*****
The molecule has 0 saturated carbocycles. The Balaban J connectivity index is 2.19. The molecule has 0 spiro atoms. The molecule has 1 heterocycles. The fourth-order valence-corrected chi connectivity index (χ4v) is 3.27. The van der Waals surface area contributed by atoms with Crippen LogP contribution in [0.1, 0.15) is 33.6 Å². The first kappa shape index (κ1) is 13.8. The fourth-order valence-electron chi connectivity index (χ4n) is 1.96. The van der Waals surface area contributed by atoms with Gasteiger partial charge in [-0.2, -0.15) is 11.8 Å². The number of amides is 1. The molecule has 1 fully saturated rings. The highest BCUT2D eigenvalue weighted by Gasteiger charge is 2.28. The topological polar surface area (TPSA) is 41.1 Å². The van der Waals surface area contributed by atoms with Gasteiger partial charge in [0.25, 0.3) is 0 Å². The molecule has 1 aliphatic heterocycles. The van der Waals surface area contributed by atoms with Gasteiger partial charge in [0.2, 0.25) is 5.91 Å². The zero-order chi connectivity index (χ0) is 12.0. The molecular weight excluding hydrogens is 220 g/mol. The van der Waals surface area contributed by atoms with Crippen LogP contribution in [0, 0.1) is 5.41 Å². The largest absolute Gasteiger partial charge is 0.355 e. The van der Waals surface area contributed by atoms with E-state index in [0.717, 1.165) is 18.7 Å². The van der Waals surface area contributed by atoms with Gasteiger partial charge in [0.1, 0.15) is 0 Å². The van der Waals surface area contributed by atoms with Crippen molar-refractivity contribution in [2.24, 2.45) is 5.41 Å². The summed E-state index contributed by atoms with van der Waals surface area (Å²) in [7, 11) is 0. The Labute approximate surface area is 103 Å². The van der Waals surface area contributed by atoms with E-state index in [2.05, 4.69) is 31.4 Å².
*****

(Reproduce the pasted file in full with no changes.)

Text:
The molecule has 0 saturated carbocycles. The Balaban J connectivity index is 2.19. The molecule has 0 spiro atoms. The molecule has 1 heterocycles. The fourth-order valence-corrected chi connectivity index (χ4v) is 3.27. The van der Waals surface area contributed by atoms with Crippen LogP contribution in [0.1, 0.15) is 33.6 Å². The first kappa shape index (κ1) is 13.8. The fourth-order valence-electron chi connectivity index (χ4n) is 1.96. The van der Waals surface area contributed by atoms with Gasteiger partial charge in [-0.2, -0.15) is 11.8 Å². The number of amides is 1. The molecule has 1 fully saturated rings. The highest BCUT2D eigenvalue weighted by Gasteiger charge is 2.28. The topological polar surface area (TPSA) is 41.1 Å². The van der Waals surface area contributed by atoms with Gasteiger partial charge in [0.25, 0.3) is 0 Å². The molecule has 1 aliphatic heterocycles. The van der Waals surface area contributed by atoms with Gasteiger partial charge in [0.2, 0.25) is 5.91 Å². The zero-order chi connectivity index (χ0) is 12.0. The molecular weight excluding hydrogens is 220 g/mol. The van der Waals surface area contributed by atoms with Crippen LogP contribution in [0, 0.1) is 5.41 Å². The largest absolute Gasteiger partial charge is 0.355 e. The van der Waals surface area contributed by atoms with E-state index in [0.717, 1.165) is 18.7 Å². The van der Waals surface area contributed by atoms with Gasteiger partial charge in [0.1, 0.15) is 0 Å². The van der Waals surface area contributed by atoms with Crippen molar-refractivity contribution in [2.24, 2.45) is 5.41 Å². The summed E-state index contributed by atoms with van der Waals surface area (Å²) in [7, 11) is 0. The Labute approximate surface area is 103 Å². The van der Waals surface area contributed by atoms with E-state index in [2.05, 4.69) is 31.4 Å².